In our Park Spotlight series, we take a closer look at Houston’s vast array of public recreational areas to shine a light on hidden and not so hidden gems. This week we’ll be spotlighting Menil Park. Join us as we take a trip through Houston, park by park.
Located in Montrose at the intersection of West Alabama and Mandell Street, Menil Park sits quaintly tucked away within the 30-acre Menil Collection museum campus just west of the University of St. Thomas.
Opened in conjunction with the Menil Collection in 1987, the park adds to this free-to-attend museum’s tranquil vibe with its shaded oak trees and gray residential/arts organization bungalows that allow visitors to get away from the hustle and bustle of the city, while never leaving it.
Featuring major works by artists Michael Heizer, Max Neuhaus, and Mark di Suvero installed on the park and campus lawns, this urban oasis within the city invites visitors to ponder the outdoor sculptures that contribute to the aesthetic of the campus.
Though smaller in size, a huge idea hangs from an oak tree in the center of the park. Created as an “urban intervention” by a University of Texas architecture student, a simple swing set installed by the globe-spanning Red Swing Project asks visitors to think more about what a simple act of play invites to underutilized public spaces.
In addition to the ample green space for adults, children, and pups, guests will find plenty of inspiration from the museum and its surrounding satellite arts buildings.
Featuring a world of art from the prehistoric to the present day, the Menil Collection main building sits directly next to the park and exhibits paintings, sculptures, works on paper, photographs and more in naturally-lit galleries.
East of the park next to St. Thomas University sits the world-renowned Rothko Chapel. Inspired by the work of Russian-born American painter Mark Rothko, the sacred space (open to all people) welcomes more than 80,000 visitors each year.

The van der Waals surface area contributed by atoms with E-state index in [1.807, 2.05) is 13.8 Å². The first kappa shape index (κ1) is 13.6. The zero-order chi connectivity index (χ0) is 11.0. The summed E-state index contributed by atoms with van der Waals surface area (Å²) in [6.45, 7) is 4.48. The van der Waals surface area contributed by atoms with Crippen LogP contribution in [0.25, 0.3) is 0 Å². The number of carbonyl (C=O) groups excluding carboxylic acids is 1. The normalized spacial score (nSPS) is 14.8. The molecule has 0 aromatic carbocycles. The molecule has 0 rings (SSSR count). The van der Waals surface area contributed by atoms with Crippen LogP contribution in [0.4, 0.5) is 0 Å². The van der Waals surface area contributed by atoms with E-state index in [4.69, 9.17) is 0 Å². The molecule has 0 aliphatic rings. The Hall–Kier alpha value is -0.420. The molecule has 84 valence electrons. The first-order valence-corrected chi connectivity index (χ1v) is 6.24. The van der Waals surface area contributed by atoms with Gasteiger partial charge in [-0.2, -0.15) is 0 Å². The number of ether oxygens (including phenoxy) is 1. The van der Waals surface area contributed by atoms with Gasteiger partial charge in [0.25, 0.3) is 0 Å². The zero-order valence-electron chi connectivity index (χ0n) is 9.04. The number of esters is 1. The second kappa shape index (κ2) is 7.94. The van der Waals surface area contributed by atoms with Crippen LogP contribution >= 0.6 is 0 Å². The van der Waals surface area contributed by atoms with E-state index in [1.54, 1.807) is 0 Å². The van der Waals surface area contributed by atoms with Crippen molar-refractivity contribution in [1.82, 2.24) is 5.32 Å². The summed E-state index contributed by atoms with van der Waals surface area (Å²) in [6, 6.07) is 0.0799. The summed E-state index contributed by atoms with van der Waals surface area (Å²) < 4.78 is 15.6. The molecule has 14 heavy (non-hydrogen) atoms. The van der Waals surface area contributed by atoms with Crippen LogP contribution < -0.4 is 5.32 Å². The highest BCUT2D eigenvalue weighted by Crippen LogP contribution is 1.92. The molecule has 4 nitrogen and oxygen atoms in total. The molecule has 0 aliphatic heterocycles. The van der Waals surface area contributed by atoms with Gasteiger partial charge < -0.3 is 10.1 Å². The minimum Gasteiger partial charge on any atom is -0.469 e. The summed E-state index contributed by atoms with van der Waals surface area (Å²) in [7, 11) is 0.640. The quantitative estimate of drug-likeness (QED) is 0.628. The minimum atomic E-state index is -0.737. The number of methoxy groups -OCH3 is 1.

Adjacent to the main museum, the eponymous Cy Twombly Gallery houses in a literal box the both ancient and modern work of an artist that defies being put into a metaphorical box.
Located within walking distance at Richmond Avenue and Loretto Dr, check out the permanent Dan Flavin Installation at Richmond Hall featuring the minimalist sculptor’s signature fluorescent-light tubes medium.
Not satisfied yet? Check out the Byzantine Fresco Chapel located at the corner of Branard and Yupon Street for an experimental series of year-long, site-specific contemporary art installations. Click here for a map of the surrounding Menil Campus.
Menil Park & Green Spaces Rules
Though the park is generally lax and open daily to the public from dawn to dusk, guests should note that glass containers, loud music, and climbing on the sculptures are strictly prohibited.
It would also be easy to make the mistake so it’s worth it to mention that animals are not allowed to be unleashed and owners are asked to pick up after their pets.
Lastly, though photography is allowed within the public park, photography is strictly prohibited within the Menil Collection and its satellite art buildings.
If you work up an appetite strolling the park, Bistro Menil offers European-inspired, American fare paired with wines by the glass or bottle and craft beer directly across the street from the Menil Collection’s main building’s entrance at Sul Ross Street.
Open Wednesday to Sunday, guests can dine on a delicious chef-crafted menu by Chef Greg Martin who aims to reclaim the definition of a classic bistro by providing casual dining in a wine-centric and friendly establishment.
- Location: 1423 Branard St, Houston, TX 77006
- Hours: Dawn to dusk daily.
- Parking: Free lot and street parking is available in the surrounding Menil Collection campus. Click here for a full map of the Menil Collection campus.